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PIA Press Release

Ilocos vet calls for preparedness in dealing with bird flu threat

by Aleli Aggasid-Batara

Laoag City (12 October) -- Dr. Loida Chee, provincial veterinarian, has once again warned the public of the continuing threat of avian influenza. "With the onset of the cold months, wild birds are expected to flock to the country," she said.

Ilocos Norte is considered by the provincial veterinary office (PVO) to be the first and last convergence area of migratory birds in the Philippines because of it's proximity to Chinese countries.

"Though concerted efforts by the national and local government have effectively sealed-off the country from the avian influenza in the past years, the threat still remain," Chee stressed.

The people and the LGU should not be complacent in reporting diseases and sudden death among local fowls, so we can address the problem right away, she said.

She feared that local officials maybe apprehensive to inform health authorities of a possible bird flu case in their area because of it's destabilizing effect to the economy.

"This may happen for a while but rest assured that the national government is looking into ways to cushion the impact of a bird flu scare in the country," she said.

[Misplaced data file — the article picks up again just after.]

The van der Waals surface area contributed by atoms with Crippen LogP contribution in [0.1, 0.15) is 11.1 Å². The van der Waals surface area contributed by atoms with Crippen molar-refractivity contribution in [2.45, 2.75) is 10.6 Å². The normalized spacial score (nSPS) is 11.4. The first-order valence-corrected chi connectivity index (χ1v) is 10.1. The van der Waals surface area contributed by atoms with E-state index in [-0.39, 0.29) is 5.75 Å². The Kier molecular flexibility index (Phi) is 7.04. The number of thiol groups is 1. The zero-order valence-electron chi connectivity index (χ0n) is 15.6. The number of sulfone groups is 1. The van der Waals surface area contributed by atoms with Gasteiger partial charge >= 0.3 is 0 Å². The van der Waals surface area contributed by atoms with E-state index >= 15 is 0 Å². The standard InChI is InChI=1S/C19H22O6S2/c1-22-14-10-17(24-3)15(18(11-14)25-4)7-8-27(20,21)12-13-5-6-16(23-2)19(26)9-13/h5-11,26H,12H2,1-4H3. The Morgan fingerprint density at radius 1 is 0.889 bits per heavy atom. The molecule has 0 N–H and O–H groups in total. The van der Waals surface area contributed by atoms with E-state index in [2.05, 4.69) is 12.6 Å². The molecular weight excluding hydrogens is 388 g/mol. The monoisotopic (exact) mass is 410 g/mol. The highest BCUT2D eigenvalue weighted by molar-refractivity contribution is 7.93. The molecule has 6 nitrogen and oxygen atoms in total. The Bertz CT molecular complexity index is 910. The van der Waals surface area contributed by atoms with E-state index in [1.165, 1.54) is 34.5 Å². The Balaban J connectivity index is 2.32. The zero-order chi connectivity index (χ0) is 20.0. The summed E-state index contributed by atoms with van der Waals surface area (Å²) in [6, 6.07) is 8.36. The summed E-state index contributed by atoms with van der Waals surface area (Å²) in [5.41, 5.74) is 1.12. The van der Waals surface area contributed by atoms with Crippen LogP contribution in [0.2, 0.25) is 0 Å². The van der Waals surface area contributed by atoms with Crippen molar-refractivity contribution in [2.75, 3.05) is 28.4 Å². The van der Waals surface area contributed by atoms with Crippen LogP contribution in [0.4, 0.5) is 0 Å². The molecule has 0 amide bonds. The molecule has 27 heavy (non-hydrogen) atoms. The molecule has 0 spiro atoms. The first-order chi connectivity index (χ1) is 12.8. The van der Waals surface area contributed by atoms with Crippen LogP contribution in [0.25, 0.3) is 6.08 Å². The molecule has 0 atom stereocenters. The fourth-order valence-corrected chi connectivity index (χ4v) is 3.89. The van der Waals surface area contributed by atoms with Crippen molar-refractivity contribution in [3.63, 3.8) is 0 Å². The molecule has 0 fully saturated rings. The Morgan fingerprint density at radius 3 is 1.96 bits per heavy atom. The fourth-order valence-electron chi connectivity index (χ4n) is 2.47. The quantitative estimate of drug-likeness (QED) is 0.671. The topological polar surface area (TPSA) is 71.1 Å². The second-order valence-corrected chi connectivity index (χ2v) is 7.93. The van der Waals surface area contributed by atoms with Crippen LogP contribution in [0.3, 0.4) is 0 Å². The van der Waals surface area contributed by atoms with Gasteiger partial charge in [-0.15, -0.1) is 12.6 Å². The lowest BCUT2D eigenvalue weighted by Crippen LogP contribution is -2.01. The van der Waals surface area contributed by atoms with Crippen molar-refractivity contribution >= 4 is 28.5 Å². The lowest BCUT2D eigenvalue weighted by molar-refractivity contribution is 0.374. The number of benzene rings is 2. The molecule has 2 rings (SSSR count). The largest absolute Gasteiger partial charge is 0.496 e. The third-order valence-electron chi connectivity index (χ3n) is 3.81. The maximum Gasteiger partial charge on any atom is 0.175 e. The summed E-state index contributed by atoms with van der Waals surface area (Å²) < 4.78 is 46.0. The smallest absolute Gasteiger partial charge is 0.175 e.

Health officials will have to map out how it happened, and a series of confirmatory tests and surveillance work have to be done, she explained.

"We are not also discounting human factors, such as smuggling of exotic animals, as a way by which the H5N1 virus could enter the country, that's why the authorities are keeping a tight watch over entry and exit points in the province like the Currimao Port and Laoag International Airport," she added.

Chee assured that for it's part, the provincial government is continuously monitoring the 18 potential risk areas and surrounding villages. Some of the identified sites being monitored are: Paoay lake; Saud in Pagudpud; Manayon swamp in Bangui; Billoca fishfarm in Batac; and ricelands in barangay San Lorenzo in San Nicolas.

"We are one of the few areas in the country that have been religiously submitting blood and fecal samples to the Bureau of Animal Industry under the Department of Agriculture (BAI-DA) from all these sites," the lady veterinarian reported.

The test sampling, which is done twice a year, require 30 specimens from 6 villages within and around each of the 18 sites, Chee explained.

"We gathered more than 1,000 samples during the first quarter and all yielded negative results," she said.

"Massive information campaign will be conducted in critical spots around the province by November in time with the next specimen gathering," Chee added. (PIA) [top]

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